Assuntos
Exposição Ambiental , Indicadores Básicos de Saúde , Transtornos Mentais/fisiopatologia , Síndrome Metabólica/fisiopatologia , Sistema Respiratório/fisiopatologia , População Urbana , Adulto , Feminino , Humanos , Masculino , Pessoa de Meia-Idade , Estudos Prospectivos
14.
Psychosom Med ; 77(4): 449-57, 2015 May.
Artigo em Inglês | MEDLINE | ID: mdl-25768845

RESUMO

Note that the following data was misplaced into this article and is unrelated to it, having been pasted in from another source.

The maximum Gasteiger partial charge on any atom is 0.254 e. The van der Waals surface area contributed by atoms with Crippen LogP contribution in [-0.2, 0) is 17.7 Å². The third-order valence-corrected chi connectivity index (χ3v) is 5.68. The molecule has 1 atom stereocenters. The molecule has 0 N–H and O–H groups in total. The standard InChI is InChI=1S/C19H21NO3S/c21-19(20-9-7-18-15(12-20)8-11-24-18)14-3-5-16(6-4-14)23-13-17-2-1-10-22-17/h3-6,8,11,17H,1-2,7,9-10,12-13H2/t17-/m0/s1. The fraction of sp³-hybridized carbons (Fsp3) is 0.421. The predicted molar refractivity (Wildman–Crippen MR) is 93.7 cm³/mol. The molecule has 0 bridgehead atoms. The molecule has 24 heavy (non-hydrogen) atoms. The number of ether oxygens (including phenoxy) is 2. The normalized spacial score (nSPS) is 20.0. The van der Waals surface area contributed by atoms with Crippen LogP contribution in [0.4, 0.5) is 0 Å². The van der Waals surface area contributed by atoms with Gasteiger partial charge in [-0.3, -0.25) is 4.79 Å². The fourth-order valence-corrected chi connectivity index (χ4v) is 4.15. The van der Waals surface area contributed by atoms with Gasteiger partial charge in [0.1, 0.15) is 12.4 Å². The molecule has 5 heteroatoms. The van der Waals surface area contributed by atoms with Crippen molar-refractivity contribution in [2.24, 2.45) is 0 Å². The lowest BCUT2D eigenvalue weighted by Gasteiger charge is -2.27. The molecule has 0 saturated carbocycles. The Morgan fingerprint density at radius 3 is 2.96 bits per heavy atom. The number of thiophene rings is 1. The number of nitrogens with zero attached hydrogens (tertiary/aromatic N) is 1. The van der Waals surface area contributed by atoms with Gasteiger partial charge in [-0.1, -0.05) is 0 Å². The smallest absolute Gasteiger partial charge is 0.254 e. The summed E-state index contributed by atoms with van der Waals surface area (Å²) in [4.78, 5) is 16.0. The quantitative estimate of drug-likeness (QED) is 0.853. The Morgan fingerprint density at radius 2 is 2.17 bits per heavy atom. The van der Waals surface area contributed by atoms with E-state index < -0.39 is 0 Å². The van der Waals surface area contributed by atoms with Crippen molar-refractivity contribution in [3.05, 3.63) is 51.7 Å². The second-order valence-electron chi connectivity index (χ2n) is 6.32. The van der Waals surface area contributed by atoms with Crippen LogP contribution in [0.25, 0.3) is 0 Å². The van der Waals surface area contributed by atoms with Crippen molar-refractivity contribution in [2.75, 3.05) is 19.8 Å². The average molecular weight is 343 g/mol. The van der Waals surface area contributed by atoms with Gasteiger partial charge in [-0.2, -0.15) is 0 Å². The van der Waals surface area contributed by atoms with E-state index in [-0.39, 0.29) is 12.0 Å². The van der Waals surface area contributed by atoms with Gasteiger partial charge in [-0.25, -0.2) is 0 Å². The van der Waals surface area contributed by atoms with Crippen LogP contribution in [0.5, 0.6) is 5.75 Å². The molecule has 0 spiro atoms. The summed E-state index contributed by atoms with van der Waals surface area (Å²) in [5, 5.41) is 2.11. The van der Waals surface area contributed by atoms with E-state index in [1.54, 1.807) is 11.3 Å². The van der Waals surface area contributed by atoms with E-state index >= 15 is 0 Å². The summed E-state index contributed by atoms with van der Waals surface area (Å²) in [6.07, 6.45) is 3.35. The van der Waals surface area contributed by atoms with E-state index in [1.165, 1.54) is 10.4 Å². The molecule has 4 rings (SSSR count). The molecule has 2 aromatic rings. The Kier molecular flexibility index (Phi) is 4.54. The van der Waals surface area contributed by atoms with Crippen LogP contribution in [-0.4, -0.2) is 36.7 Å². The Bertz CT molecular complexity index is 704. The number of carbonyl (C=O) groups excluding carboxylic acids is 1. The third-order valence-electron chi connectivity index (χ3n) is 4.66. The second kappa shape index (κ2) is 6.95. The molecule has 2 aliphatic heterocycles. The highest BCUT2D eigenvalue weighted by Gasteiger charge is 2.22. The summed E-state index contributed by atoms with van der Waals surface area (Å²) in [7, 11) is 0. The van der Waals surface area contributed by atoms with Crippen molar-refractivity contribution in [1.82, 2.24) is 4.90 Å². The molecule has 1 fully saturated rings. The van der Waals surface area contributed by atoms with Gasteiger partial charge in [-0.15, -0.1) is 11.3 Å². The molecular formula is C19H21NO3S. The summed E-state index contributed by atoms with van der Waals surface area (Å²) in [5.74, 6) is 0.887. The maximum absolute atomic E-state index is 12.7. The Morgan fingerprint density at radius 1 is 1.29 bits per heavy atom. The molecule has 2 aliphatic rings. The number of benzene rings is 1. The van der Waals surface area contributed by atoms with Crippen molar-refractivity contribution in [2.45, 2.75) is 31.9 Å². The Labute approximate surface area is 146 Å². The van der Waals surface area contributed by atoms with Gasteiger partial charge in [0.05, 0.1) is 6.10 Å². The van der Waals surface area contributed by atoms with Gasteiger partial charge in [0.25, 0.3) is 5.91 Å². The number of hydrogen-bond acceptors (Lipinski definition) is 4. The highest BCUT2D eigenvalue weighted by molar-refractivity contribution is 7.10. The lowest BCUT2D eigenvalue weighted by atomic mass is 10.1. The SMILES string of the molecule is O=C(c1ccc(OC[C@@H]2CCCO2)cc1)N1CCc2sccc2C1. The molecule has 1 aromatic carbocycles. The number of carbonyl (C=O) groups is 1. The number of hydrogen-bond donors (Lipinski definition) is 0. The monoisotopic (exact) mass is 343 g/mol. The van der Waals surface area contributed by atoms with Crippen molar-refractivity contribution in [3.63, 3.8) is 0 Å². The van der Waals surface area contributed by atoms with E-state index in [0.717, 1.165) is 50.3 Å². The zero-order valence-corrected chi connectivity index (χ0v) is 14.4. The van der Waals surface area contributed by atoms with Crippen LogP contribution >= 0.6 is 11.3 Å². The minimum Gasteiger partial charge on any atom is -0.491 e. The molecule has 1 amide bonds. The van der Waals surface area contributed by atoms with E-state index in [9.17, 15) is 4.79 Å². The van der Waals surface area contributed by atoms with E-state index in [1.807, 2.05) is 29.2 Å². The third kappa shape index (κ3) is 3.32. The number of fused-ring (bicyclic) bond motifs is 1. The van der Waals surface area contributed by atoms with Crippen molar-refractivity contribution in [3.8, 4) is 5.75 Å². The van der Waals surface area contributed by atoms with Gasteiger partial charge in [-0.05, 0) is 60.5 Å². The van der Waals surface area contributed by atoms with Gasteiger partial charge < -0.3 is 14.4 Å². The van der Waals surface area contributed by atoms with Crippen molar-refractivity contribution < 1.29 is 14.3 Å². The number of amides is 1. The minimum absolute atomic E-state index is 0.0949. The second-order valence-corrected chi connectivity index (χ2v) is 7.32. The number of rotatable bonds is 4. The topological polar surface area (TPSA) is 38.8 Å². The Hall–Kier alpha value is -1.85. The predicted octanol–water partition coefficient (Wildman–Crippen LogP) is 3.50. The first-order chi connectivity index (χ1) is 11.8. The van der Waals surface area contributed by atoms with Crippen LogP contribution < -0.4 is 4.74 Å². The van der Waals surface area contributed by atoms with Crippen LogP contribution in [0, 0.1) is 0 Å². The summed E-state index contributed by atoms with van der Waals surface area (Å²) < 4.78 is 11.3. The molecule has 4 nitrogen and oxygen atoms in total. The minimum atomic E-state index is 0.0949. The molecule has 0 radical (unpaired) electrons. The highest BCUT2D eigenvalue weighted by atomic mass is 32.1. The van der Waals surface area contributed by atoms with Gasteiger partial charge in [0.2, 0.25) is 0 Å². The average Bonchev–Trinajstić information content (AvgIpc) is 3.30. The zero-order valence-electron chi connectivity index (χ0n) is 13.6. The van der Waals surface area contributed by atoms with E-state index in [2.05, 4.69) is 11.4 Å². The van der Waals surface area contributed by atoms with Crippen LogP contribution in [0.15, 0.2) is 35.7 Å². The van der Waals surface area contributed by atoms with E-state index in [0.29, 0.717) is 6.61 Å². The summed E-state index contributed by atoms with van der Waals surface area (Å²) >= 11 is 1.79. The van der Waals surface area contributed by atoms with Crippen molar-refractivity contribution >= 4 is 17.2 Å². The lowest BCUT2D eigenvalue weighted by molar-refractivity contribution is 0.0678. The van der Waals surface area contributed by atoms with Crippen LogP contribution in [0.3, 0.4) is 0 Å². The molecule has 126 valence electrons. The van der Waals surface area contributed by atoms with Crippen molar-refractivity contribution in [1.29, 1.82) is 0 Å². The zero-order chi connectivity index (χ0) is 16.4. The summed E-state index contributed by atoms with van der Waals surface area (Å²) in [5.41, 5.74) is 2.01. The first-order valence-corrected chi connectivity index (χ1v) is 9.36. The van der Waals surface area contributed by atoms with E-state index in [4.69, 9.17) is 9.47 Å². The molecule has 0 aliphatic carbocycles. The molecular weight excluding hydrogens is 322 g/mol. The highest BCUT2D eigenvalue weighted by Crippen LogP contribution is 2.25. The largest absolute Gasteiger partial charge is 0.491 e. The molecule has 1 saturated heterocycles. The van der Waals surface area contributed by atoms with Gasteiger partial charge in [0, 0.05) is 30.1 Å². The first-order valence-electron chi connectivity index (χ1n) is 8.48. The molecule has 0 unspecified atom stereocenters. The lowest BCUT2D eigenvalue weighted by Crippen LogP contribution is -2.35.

OBJECTIVE: Functional somatic syndromes (FSSs) have often been linked to psychopathology. The aim of the current study was to compare prevalence rates of psychiatric disorders among individuals with chronic fatigue syndrome (CFS), fibromyalgia (FM), and irritable bowel syndrome (IBS). METHODS: This study was conducted in 94,516 participants (mean [standard deviation] age = 44.6 [12.5] years, 58.7% women) of the general-population cohort LifeLines. FSSs were assessed by self-reports. Mood disorders (i.e., major depressive disorder and dysthymia) and anxiety disorders (i.e., generalized anxiety disorder, social phobia, panic disorder with/without agoraphobia, and agoraphobia) were assessed by means of the Mini International Neuropsychiatric Interview. Risks on psychiatric disorders were compared for individuals with CFS, FM, and IBS by using logistic regression analyses adjusted for age and sex. RESULTS: Prevalence rates of CFS, FM, and IBS were 1.3%, 3.0%, and 9.7%, respectively. Individuals with CFS, FM, and IBS had significantly more mood (odds ratios [ORs] = 1.72-5.42) and anxiety disorders (ORs = 1.52-3.96) than did individuals without FSSs, but prevalence rates were low (1.6%-28.6%). Individuals with CFS more often had mood (ORs = 2.00-4.08) and anxiety disorders (ORs = 1.63-2.32) than did individuals with FM and IBS. Major depressive disorder was more common in FM than in IBS (OR = 1.58, 95% confidence interval = 1.24-2.01), whereas these groups did not differ on dysthymia or anxiety disorders. CONCLUSIONS: Mood and anxiety disorders are more prevalent in individuals with FSSs, and particularly CFS, than in individuals without FSSs. However, most individuals with FSSs do not have mood or anxiety disorders.